90. Reeve, H. K., & Gamboa, G. J. (1983). Colony activity integration in primitively eusocial wasps: the role of the queen (Polistes fuscatus, Hymenoptera: Vespidae). Behavioral Ecology and Sociobiology, 13, 63–74. Google Scholar
  91. Reeve, H. K., & Gamboa, G. J. (1987). Queen regulation of worker foraging in paper wasp: a social feedback control system (Polistes fuscatus, Hymenoptera: Vespidae). Behaviour, 106, 147–167. Google Scholar
  92. Reynolds, C. W. (1987). Flocks, herds and school: a distributed behavioral model. Computer Graphic, 21(4), 25–34. MathSciNetGoogle Scholar
  93. Robinson, G. E. (1992). Regulation of division of labor in insect societies. Annual Review of Entomology, 37(1), 637–665. Google Scholar
  94. Seeley, T. D. (2002). When is self-organization used in biological systems? Biological Bulletin, 202(3), 314–318. Google Scholar
  95. Seeley, T. D., Camazine, S., & Sneyd, J. (1991). Collective decision-making in honey bees: how colonies choose among nectar sources. Behavioural Ecology and Sociobiology, 28, 277–290. Google Scholar
  96. Seeley, T. D., & Tautz, J. (2001). Worker piping in honey bee swarms and its role in preparing for liftoff. Journal of Comparative Physiology A, 187, 667–676. Google Scholar
  97. Seeley, T. D., & Visscher, P. K. (2004). Group decision making in nest-site selection by honey bees. Apidologie, 35, 101–116. Google Scholar
  98. Sudd, J. H. (1965). The transport of prey by ants. Behaviour, 25, 234–271. Google Scholar
  99. Sumpter, D. J. T., & Beekman, M. (2003). From nonlinearity to optimality: pheromone trail foraging by ants. Animal Behaviour, 66(2), 273–280. Google Scholar
  100. Theraulaz, G., & Bonabeau, E. (1995a). Coordination in distributed building. Science, 269(5224), 686–688. Google Scholar
  101. Theraulaz, G., & Bonabeau, E. (1995b). Modeling the collective building of complex architectures in social insects with lattice swarms. Journal of Theoretical Biology, 177, 381–400. Google Scholar
  102. Theraulaz, G., & Bonabeau, E. (1999). A brief history of stigmergy. Artificial Life, 5, 97–116. Google Scholar
  103. Theraulaz, G., Gervet, J., & Semenoff, S. (1991). Social regulation of foraging activities in Polistes dominulus Christ: a systemic approach to behavioural organization. Behaviour, 116, 292–320. Google Scholar
  104. Theraulaz, G., Gervet, J., Thon, B., Pratte, M., & Semenoff, S. (1992). The dynamics of colony organization in the primitively eusocial wasp Polistes dominulus (Christ). Ethology, 91, 177–202. CrossRefGoogle Scholar
  105. Theraulaz, G., Bonabeau, E., & Deneubourg, J. L. (1998a). The origin of nest complexity in social insects. Complexity, 3(6), 15–25. Google Scholar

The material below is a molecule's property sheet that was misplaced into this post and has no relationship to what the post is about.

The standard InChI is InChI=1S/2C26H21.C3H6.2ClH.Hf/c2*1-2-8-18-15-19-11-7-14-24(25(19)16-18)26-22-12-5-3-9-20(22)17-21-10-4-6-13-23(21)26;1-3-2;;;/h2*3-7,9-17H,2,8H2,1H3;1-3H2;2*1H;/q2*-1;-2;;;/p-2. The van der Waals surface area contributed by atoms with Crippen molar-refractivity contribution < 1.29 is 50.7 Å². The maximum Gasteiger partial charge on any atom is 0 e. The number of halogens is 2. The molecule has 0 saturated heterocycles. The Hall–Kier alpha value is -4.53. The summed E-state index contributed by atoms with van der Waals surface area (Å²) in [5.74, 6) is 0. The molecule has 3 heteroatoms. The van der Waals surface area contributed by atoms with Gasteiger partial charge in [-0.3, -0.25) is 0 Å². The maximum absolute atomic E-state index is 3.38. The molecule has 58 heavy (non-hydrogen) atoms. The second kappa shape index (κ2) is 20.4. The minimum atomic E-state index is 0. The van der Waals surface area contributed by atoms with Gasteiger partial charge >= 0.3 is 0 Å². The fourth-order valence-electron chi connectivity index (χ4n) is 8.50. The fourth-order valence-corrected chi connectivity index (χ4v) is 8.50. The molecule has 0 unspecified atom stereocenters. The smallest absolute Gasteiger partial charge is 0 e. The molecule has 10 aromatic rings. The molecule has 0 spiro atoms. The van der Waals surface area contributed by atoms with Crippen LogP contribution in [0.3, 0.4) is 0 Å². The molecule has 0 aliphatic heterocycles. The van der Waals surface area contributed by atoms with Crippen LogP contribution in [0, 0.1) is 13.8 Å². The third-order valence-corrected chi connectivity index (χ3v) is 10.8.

106. Theraulaz, G., Bonabeau, E., & Deneubourg, J. L. (1998b). Response thresholds reinforcement and division of labor in insect societies. Proceedings of the Royal Society of London Series B-Biological Sciences, 265, 327–332. Google Scholar
  107. Theraulaz, G., Bonabeau, E., Nicolis, S. C., Sole, R. V., Fourcassié, V., Blanco, S., Fournier, R., Joly, J. L., Fernandez, P., Grimal, A., Dalle, P., & Deneubourg, J. L. (2002). Spatial patterns in ant colonies. Proceeding of the National Academy of Sciences, 99(15), 9645–9649. zbMATHGoogle Scholar
  108. Theraulaz, G., Gautrais, J., Camazine, S., & Deneubourg, J. L. (2003). The formation of spatial patterns in social insects: from simple behaviours to complex structures. Philosophical Transaction of the Royal Society A, 361(1807), 1263–1282. MathSciNetCrossRefGoogle Scholar
  109. Thorpe, W. H. (1963). Learning and instinct in animals. London: Methuen. Google Scholar
  110. Traniello, J. F. A., & Robson, S. K. (1995). In W. J. Bell & R. Cardé (Eds.), The chemical ecology of insects (Vol. II, pp. 241–285). London: Chapman and Hall. Google Scholar
  111. Tschinkel, W. R. (2003). Subterranean ant nests: trace fossils past and future? Palaeogeography, Palaeoclimatology, Palaeoecology, 192(1–4), 321–333. Google Scholar
  112. Tschinkel, W. R. (2004). The nest architecture of the Florida harvester ant, Pogonomyrmex badius. Journal of Insect Science, 4, 21. Google Scholar
  113. Vittori, K., Talbot, G., Gautrais, J., Fourcassié, V., Araujo, A. F. R., & Theraulaz, G. (2006). Path efficiency of ant foraging trails in an artificial network. Journal of Theoretical Biology, 239, 507–515. MathSciNetGoogle Scholar
  114. Weidenmüller, A. (2004). The control of nest climate in bumblebee (Bombus terrestris) colonies: interindividual variability and self reinforcement in fanning response. Behavioral Ecology, 15(1), 120–128. Google Scholar
  115. Wenzel, J. W. (1991). Evolution of nest architecture. In K. G. Ross & R. W. Matthews (Eds.), The social biology of wasps (pp. 480–519). Cornell University Press. Google Scholar
  116. Wenzel, J. W. (1996). In S. Turillazzi & M. J. West-Eberhard (Eds.), Natural history of paper-wasps (pp. 58–74). Oxford: University Press. Google Scholar
  117. Wilson, E. O. (1962). Chemical communication among workers of the fire ants Solenopsis saevisima (Fr. Smith): I. The organization of mass foraging. Animal Behaviour, 10, 134–147. Google Scholar
  118. Wilson, E. O. (1971). The insect societies. Cambridge: Harvard University Press. Google Scholar
  119. Wilson, M., Melhuish, C., Sendova-Franks, A. B., & Scholes, S. (2004). Algorithms for building annular structures with minimalist robots inspired by brood sorting in ant colonies. Autonomous Robots, 17(2), 115–136. Google Scholar
  120. Wojtusiak, J., Godzinska, E. J., & Dejean, A. (1994). Capture and retrieval of very large prey by workers of the African weaver ant Oecophylla longinoda (Latreille). In A. Lenoir, G. Arnold & M. Lepage (Eds.), Les insectes sociaux. 12th congress of the international union for the study of social insects (p. 548), Paris, Sorbonne, 21–27 August 1994. Paris: Université Paris Nord. Google Scholar

Copyright information

© Springer Science + Business Media, LLC 2007

Authors and Affiliations

  • Simon Garnier
    • 1
    Email author
  • Jacques Gautrais
    • 1
  • Guy Theraulaz
    • 1
  1. 1.Centre de Recherches sur la Cognition Animale, UMR-CNRS 5169Université Paul SabatierToulouseFrance

Personalised recommendations